Do We Need Membership Based Destination Marketing Organizations?


Clutch the pearls.

I can see the faces right now from the Destination Marketing Organizations (DMOs) who have members or partners or whatever other terms you call them now. And I’m not bashing you at all.

My question is really an honest one – and I’ll give you my honest assessment:

“Membership/partnership to a destination marketing organization means absolutely nothing to the end user.”

Having been in the industry going on eight years, I’ve often had this debate with colleagues who are both member based and non-member based, and I’ve heard compelling arguments from both sides.

What DMOs need to do better is to understand the end user…the traveler. When is the last time you have visited a destination, and decided to frequent a business because you saw that they were a member/partner of the DMO? When is the last time you pulled up a Trip Advisor review or Yelp listing to see if the attraction or restaurant is a member/partner of the DMO? When is the last time you asked Google or Siri to give you recommendations only using the members/partners of the destination? While I wait for your answer, I can tell you that I have never come across a listing that shows me the members/partners of any destination on a mobile app or in a mobile search. I’ve never made a dining choice based on the relationship and status of a restaurant with the DMO. I’ve never visited an attraction because I saw that they were a member/partner of the DMO.

You see, travelers want to get the full destination experience, not a fabricated one that only gives them select choices. This is one of the reasons why people don’t trust DMO websites, because we only give them a snippet of what they want to hear, and not the full destination experience. And that is what membership/partnership programs do, they create this “exclusive” group of businesses that in turn limits the story you can tell the potential traveler. It limits what you can put on your website, in your publications and across your social media channels, which are all the major marketing tools of any destination. If the newest attraction, bar or restaurant opens in a destination, and chooses not to become a member/partner, are we telling our public relations teams not to pitch it as part of the destination story? Are we telling our sales teams not to take clients there? If we market, pitch and sell non-members/partners anyway, why have the program?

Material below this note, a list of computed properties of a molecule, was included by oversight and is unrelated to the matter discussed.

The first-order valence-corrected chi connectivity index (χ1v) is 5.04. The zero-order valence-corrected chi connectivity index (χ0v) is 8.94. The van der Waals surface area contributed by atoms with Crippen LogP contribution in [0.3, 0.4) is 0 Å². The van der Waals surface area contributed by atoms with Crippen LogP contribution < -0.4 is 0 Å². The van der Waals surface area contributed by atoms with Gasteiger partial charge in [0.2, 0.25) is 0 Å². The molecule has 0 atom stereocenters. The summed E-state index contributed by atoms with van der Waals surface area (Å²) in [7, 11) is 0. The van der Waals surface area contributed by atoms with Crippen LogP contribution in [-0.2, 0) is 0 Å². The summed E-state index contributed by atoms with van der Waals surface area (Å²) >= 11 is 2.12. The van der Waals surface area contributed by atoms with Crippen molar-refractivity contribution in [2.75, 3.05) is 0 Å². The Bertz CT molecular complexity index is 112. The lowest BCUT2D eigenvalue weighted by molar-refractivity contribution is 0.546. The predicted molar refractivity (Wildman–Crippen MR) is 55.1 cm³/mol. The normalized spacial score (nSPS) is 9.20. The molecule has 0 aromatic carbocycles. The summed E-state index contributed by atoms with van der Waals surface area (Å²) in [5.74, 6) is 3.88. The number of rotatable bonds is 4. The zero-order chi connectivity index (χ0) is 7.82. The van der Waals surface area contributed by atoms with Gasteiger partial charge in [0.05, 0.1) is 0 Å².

If I am the destination, am I not going to talk about the local attractions, hotels and restaurants already? I mean, who else am I going to talk about? So what does that membership/partnership fee really provide to the member/partner? Higher visibility and enhanced listings that the traveler probably won’t see because of the high bounce rates on destination websites? Maybe you get exclusive access to meeting planners and motor coach operators. But while that can be an awesome opportunity, the meetings and group market pales in comparison to the overall leisure market, which is where most destinations should be focused. Maybe you get invites to special events and networking opportunities, but aren’t there plenty of those to go around in every city?

I believe that if a destination wishes to have a membership/partnership program, they need to adequately invest in that program with something more than just collecting a nominal fee. There needs to be ongoing hospitality training with accountability that lets visitors know we really care about their experience in our destination. And I’m not talking about that once a year training where someone gives you a PowerPoint presentation over stale donuts and cold coffee. I’m talking about in-depth hospitality training that not only shows members/partners how to treat visitors, but also gives them the tools to share and tell the destination brand story. I’m talking about a program where the DMO deploys staff out into the destination and is completely engaged in their members/partners and vice versa. If you’re not turning your members/partners into full-on destination ambassadors, then you’re wasting your time.

Destination marketing is about selling the entire destination to all market segments, regardless of membership/partnership status. Since most membership/partnership programs don’t mean anything to the visitor, why should destinations have them?

I’d love to hear what you think.

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